Some Info on Course Organizing on P2PU


Hi P2PU friends. I’m finishing up a paper on course organizing patterns on P2PU, and while I can’t share the paper (under peer review right now) yet, I thought I’d share some of our findings to open up community discussion.

Some tidbits off the top of my head:

  • Over 50,000+ registered members in P2PU

  • 12,000+ have ever logged back in after registering

  • 3,000+ have ever tried to organize a course

  • This group of organizers has tried to launch 3,000+ courses

  • 400+ have ever successfully launched (the others were started but not launched)

  • Majority of would-be organizers register for P2PU and then try to organize a course within 1 day

  • The majority never take an existing course prior to attempting to organize

  • The majority did not ever enroll in the “How do I create a P2PU Course?” course

  • “Successful” organizers who succeeded in launching at least one course numbered 711 (out of 3,000+)

  • These folks spent a bit more time on average (about 1 week) before attempting to create a course

  • Higher % enrolled in the “How do I…” course, but still very few

The two main predictors of the probability that any given course would be “launched” was:

  1. Taking a prior course (was small but significant)
  2. Collaborating with multiple other organizers to create a course (This was a HUGE predictor)

Any thoughts? I’m interested to see what others think this means :smile:


Hey @ahnjune, stellar data and insights.

The “How to Build a Learning Community Online” course will prompt folks to co-design their course with other folks and get feedback early on. My hypothesis is that:

  • codesign keeps your audience in mind
  • codesign shares the weight of responsibility
  • codesign is more sustainable because it’s networked and empowers others to take on leadership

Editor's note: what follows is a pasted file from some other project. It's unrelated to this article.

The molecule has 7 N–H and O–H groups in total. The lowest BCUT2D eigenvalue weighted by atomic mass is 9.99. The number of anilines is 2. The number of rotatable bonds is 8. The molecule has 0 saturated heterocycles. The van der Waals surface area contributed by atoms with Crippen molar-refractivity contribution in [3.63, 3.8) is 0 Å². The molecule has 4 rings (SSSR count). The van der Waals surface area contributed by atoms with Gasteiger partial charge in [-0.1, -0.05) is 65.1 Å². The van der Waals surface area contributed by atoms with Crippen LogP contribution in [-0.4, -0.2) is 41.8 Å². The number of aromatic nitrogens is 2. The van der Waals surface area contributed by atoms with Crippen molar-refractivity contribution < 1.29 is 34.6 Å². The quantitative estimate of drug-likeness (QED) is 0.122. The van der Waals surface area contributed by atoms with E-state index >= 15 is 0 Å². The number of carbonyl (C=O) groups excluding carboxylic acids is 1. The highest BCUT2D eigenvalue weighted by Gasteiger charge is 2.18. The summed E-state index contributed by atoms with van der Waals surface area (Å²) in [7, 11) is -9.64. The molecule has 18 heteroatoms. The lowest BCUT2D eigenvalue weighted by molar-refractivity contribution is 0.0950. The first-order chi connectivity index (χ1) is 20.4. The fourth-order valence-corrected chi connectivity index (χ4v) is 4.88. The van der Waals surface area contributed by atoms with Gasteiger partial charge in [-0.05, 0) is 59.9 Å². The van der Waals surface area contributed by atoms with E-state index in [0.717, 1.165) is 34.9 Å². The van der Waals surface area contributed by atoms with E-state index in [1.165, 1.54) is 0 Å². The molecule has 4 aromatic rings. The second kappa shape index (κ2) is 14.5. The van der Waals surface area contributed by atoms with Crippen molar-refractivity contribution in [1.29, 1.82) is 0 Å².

Interesting that folks try to create a course in 1 day. That’s a puzzling design problem–because I don’t think it can be done. Perhaps we need to think about re-marketing to them or telling them to stop, think and come back to it. Running a course is itself a learning experience, it takes time, and the attrition rate will probably be similar to that of other online courses (unless folks have significant content / marketing support or project management to keep them on track).

I know that at Skillshare, each project manager has 12 courses per month they help develop. Co-design is a more sustainable (and community-centered) approach to course design.

Having taken a course before is interesting–means we should look more at onboarding people in our MOOCs to the core community, reach out to them to design their own course shortly thereafter.


@vanessa… great ideas on the “how to build a learning community” course. I think your hypotheses about why that would work are right on… I wonder how we can track enrollment and subsequent course creation from that?? We should try if we can, and it would be a great followup to my current paper/analysis.

One clarification… folks didn’t try to create a course in 1 day. They attempted to start creating a course within 1 day of registering on P2PU for the first time.

So one thought is slowing them down somehow and onboarding them in a co-design community, might help these people succeed. For example, when they click to create a course, and the system knows they’ve never launched one before, recommending that they join your “how to build…” community. Or matching with specific people who will co-design with them etc. etc.